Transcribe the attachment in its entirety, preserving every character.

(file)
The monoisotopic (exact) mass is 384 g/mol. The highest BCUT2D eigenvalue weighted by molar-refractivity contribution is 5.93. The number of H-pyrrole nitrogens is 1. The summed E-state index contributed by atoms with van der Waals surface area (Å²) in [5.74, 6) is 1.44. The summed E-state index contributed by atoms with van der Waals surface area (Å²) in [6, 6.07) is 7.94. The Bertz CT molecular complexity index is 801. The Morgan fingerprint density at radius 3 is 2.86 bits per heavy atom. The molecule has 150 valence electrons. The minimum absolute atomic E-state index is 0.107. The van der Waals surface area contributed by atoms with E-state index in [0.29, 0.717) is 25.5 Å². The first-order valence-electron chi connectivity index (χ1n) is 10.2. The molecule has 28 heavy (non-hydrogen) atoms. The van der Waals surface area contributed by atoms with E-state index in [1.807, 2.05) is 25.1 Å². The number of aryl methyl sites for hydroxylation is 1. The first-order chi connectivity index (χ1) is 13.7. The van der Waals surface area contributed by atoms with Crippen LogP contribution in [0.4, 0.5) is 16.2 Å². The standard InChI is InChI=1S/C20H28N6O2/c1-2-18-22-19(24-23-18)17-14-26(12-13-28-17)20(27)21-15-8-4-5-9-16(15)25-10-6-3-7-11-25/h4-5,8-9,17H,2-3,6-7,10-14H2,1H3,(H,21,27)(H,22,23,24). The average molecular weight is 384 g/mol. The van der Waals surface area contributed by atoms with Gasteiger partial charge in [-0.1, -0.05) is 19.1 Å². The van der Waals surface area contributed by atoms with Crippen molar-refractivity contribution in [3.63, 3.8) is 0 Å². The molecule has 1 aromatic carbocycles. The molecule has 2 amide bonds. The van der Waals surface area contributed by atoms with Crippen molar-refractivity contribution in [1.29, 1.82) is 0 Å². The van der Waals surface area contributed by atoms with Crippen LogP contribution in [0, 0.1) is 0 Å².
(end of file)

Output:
The monoisotopic (exact) mass is 384 g/mol. The highest BCUT2D eigenvalue weighted by molar-refractivity contribution is 5.93. The number of H-pyrrole nitrogens is 1. The summed E-state index contributed by atoms with van der Waals surface area (Å²) in [5.74, 6) is 1.44. The summed E-state index contributed by atoms with van der Waals surface area (Å²) in [6, 6.07) is 7.94. The Bertz CT molecular complexity index is 801. The Morgan fingerprint density at radius 3 is 2.86 bits per heavy atom. The molecule has 150 valence electrons. The minimum absolute atomic E-state index is 0.107. The van der Waals surface area contributed by atoms with E-state index in [0.29, 0.717) is 25.5 Å². The first-order valence-electron chi connectivity index (χ1n) is 10.2. The molecule has 28 heavy (non-hydrogen) atoms. The van der Waals surface area contributed by atoms with E-state index in [1.807, 2.05) is 25.1 Å². The number of aryl methyl sites for hydroxylation is 1. The first-order chi connectivity index (χ1) is 13.7. The van der Waals surface area contributed by atoms with Crippen LogP contribution in [0.4, 0.5) is 16.2 Å². The standard InChI is InChI=1S/C20H28N6O2/c1-2-18-22-19(24-23-18)17-14-26(12-13-28-17)20(27)21-15-8-4-5-9-16(15)25-10-6-3-7-11-25/h4-5,8-9,17H,2-3,6-7,10-14H2,1H3,(H,21,27)(H,22,23,24). The average molecular weight is 384 g/mol. The van der Waals surface area contributed by atoms with Gasteiger partial charge in [-0.1, -0.05) is 19.1 Å². The van der Waals surface area contributed by atoms with Crippen molar-refractivity contribution in [3.63, 3.8) is 0 Å². The molecule has 1 aromatic carbocycles. The molecule has 2 amide bonds. The van der Waals surface area contributed by atoms with Crippen molar-refractivity contribution in [1.29, 1.82) is 0 Å². The van der Waals surface area contributed by atoms with Crippen LogP contribution in [0, 0.1) is 0 Å².